now, and there is absolutely no reason to anticipate that, even after stabilization, it will change its methods into a form which would create any considerable
number of dollar bills, nor that the dollar bills which might be created under
certain circumstances would be sufficient in volume to justify the establishment

of a financial institution designed to trade in such bills, unless this institution was prepared to supplement its activities in the bill market by engaging in
every form of commercial banking.



( page 2


them with cattle, providing them with seed, and in general equipping them for
productive farm work.

These refugees had come from Turkish Thrace, Grecian

Thrace, Macedonia, and the Dobrudja.

The conversations with Mr. Norman, arising out of the necessities and demands imposed by the Finance Section of the League of Nations, had necessitated
the complete revision of the statutes governing the National Bank of Belgium.
As Governor Strond, this Bank had been a State institution, all of its officials
being nominees of the Government.

Under the new charter, the directors would be

representative of commerce and industry, only the Governor and the Vice Governors
being appointed by the State.

Governor Strong remarked that evidently the Governor was intended to hold
the balance between the demands of commercial interest on the one side and the
Treasury on the other, but that he had remarked in the case of other banks with
similar constitutions that the tendency invariably was for the Government directcrs,

/thoughthW had been appointed by the State, more and more to incline towards supporting the position of the commercial,representatives on the Board, against the
insistence of the Treasury.

Governor Ivanoff said that one of the principal problems confronted by Bulgaria had been the prewar debt.

An understanding had already been concluded

with the holders of CO% of this debt, who were residents of England, Holland,
Switzerland and France.

These terms provided for payments at the rate of approx-

imately 45% gold, beginning with April of 1927 and thereafter increasing year by
year until finally the full interest and amortization in gold would be provided

The remaining 20% was held throughout Central Europe and particularly in


They had not been able to make the same terms with these holders,

particularly the Germans, because of the financial arrangements which had arisen
between Germany and Bulgaria during the war.

German banks, including the Reichs-


bank, had during the war extended credit to theEulge.rianGovernment in the form of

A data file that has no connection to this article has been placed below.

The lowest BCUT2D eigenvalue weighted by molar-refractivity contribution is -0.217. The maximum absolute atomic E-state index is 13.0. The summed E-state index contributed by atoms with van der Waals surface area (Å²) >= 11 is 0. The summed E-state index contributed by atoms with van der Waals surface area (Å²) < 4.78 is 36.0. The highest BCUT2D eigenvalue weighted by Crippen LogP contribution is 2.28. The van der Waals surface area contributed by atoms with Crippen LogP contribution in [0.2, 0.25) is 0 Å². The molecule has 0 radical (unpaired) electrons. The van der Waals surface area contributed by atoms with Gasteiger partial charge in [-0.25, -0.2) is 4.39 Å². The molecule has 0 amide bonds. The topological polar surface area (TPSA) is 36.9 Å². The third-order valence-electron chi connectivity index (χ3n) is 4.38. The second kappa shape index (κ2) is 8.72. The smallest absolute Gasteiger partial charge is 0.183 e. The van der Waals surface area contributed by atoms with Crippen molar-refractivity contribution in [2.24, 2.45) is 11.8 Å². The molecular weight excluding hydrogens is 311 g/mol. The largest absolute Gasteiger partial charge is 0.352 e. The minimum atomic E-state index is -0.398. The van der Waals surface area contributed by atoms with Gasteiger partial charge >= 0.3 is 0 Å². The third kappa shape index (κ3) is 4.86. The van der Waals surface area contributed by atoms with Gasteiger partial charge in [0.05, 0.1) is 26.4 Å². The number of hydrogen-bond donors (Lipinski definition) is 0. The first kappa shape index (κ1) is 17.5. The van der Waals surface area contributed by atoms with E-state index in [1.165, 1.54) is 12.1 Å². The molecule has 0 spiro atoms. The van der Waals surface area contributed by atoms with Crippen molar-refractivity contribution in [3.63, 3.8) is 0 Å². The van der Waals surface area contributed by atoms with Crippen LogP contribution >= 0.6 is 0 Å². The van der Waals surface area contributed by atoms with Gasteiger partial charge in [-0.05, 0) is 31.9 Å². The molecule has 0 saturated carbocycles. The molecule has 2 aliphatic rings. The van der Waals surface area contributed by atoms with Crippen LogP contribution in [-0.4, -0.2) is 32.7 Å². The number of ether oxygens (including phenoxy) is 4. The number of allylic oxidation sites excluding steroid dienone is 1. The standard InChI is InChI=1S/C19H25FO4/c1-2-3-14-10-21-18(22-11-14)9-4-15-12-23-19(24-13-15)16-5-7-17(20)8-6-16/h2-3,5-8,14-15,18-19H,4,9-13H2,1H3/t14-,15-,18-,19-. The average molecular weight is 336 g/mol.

( page 3


loans which had been accepted into the assets of the National Bank cf Bulgaria
to the amount of about 900 million marks.
some al- billion leva had been issued.

Against these German securities,

The decline in the mark had of course

destroyed the entire value of the assets lying behind the Bulgarian

As a result of this transaction, the Bulgarian Government found itself

unable to come tc the same terms with the German holders of its prewar securities
as it had with the others.

Nevertheless, they hoped that inasmuch as this re-

mainder was only one-fifth of the total outstanding, some satisfactory arrangement
could be reached.

Such an arrangement might involve some sacrifice cf principle,

but the Bulgarian Government was anxious to get the thing cleared up.
The real object of Governor Ivanoff's visit, evidently, was tc acquaint Gov-

ernor Strong with the desire of Bulgaria that a certain fraction of the proposed
Refugee Loan should be floated in the New York market.

They had been besieged by

an infinite number of intermediaries offering to handle this transaction for them,
flisome of them representing banks with whose names they were familiar, but many of

them representing concerns about which they had no information.

that it was extremely important that the first Bulgarian loan floated in the United
States should be a signal success, because they hoped in the not distant future to
bring out a number of other loans.

For instance, their Mortgage Bank wished to

float some securities in the United States, and the Government had projects under
consideration with


Company for railroad construction and irrigation.

Governor Strong remarked that under such circumstances, it was of the first
importance that the underwriting firm with whom they opened connections should be
a house of extremely high standing, and a firm that would not so much be interested in making a profit on the deal as one that would be interested in securing
a permanent client whose interests they would seriously take to heart.
Governor Ivanofr said that their banking connections in New York at the pros411

ent time lay with the Guaranty Trust Company and the Irving-Columbia.

They were

( page 4 )

uncertain, however, as to what houses they should approach for the proposed
II/issue of bonds.

Governor Strong said that the Guaranty Trust Company was of course perfectly
capable of taking care of the issue, but if they wished another name, he would
suggest that of Lee, Higginscn & Company.

He reminded Governor Ivanoff that

houses of high reputation were much more difficult to approach than houses of
lesser standing, and that at first approach they might seem to be rather austere